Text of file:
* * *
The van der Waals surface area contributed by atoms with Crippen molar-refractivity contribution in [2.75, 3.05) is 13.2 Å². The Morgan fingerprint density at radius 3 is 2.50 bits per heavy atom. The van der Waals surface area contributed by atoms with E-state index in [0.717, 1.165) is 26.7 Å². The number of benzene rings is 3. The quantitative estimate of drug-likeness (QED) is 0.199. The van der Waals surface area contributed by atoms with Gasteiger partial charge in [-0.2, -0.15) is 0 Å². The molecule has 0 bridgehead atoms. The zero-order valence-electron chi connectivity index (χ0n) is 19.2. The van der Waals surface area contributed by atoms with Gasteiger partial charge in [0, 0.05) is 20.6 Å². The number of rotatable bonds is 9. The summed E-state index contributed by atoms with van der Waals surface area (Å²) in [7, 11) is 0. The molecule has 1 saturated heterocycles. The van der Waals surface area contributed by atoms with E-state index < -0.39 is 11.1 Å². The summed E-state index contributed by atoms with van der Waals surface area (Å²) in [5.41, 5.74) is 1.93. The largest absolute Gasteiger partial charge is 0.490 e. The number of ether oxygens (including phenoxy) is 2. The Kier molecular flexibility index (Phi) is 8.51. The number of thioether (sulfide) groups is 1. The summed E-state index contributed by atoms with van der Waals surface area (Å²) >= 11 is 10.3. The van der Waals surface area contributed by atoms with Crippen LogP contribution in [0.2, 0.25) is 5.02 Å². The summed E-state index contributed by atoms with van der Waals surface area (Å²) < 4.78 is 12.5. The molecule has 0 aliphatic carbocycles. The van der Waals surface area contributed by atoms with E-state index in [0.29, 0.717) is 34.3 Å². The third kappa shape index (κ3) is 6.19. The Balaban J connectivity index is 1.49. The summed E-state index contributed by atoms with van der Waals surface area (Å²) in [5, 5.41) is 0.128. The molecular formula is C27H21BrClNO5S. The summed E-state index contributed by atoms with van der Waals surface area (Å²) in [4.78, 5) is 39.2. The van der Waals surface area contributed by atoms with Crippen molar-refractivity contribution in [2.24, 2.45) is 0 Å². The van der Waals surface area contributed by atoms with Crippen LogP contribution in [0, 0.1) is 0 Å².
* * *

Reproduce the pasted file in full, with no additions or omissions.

The van der Waals surface area contributed by atoms with Crippen molar-refractivity contribution in [2.75, 3.05) is 13.2 Å². The Morgan fingerprint density at radius 3 is 2.50 bits per heavy atom. The van der Waals surface area contributed by atoms with E-state index in [0.717, 1.165) is 26.7 Å². The number of benzene rings is 3. The quantitative estimate of drug-likeness (QED) is 0.199. The van der Waals surface area contributed by atoms with Gasteiger partial charge in [-0.2, -0.15) is 0 Å². The molecule has 0 bridgehead atoms. The zero-order valence-electron chi connectivity index (χ0n) is 19.2. The van der Waals surface area contributed by atoms with Gasteiger partial charge in [0, 0.05) is 20.6 Å². The number of rotatable bonds is 9. The summed E-state index contributed by atoms with van der Waals surface area (Å²) in [7, 11) is 0. The molecule has 1 saturated heterocycles. The van der Waals surface area contributed by atoms with E-state index < -0.39 is 11.1 Å². The summed E-state index contributed by atoms with van der Waals surface area (Å²) in [5.41, 5.74) is 1.93. The largest absolute Gasteiger partial charge is 0.490 e. The number of ether oxygens (including phenoxy) is 2. The Kier molecular flexibility index (Phi) is 8.51. The number of thioether (sulfide) groups is 1. The summed E-state index contributed by atoms with van der Waals surface area (Å²) >= 11 is 10.3. The van der Waals surface area contributed by atoms with Crippen LogP contribution in [0.2, 0.25) is 5.02 Å². The summed E-state index contributed by atoms with van der Waals surface area (Å²) < 4.78 is 12.5. The molecule has 0 aliphatic carbocycles. The van der Waals surface area contributed by atoms with E-state index in [0.29, 0.717) is 34.3 Å². The third kappa shape index (κ3) is 6.19. The Balaban J connectivity index is 1.49. The summed E-state index contributed by atoms with van der Waals surface area (Å²) in [5, 5.41) is 0.128. The molecular formula is C27H21BrClNO5S. The summed E-state index contributed by atoms with van der Waals surface area (Å²) in [4.78, 5) is 39.2. The van der Waals surface area contributed by atoms with Crippen molar-refractivity contribution in [2.24, 2.45) is 0 Å². The van der Waals surface area contributed by atoms with Crippen LogP contribution in [0, 0.1) is 0 Å².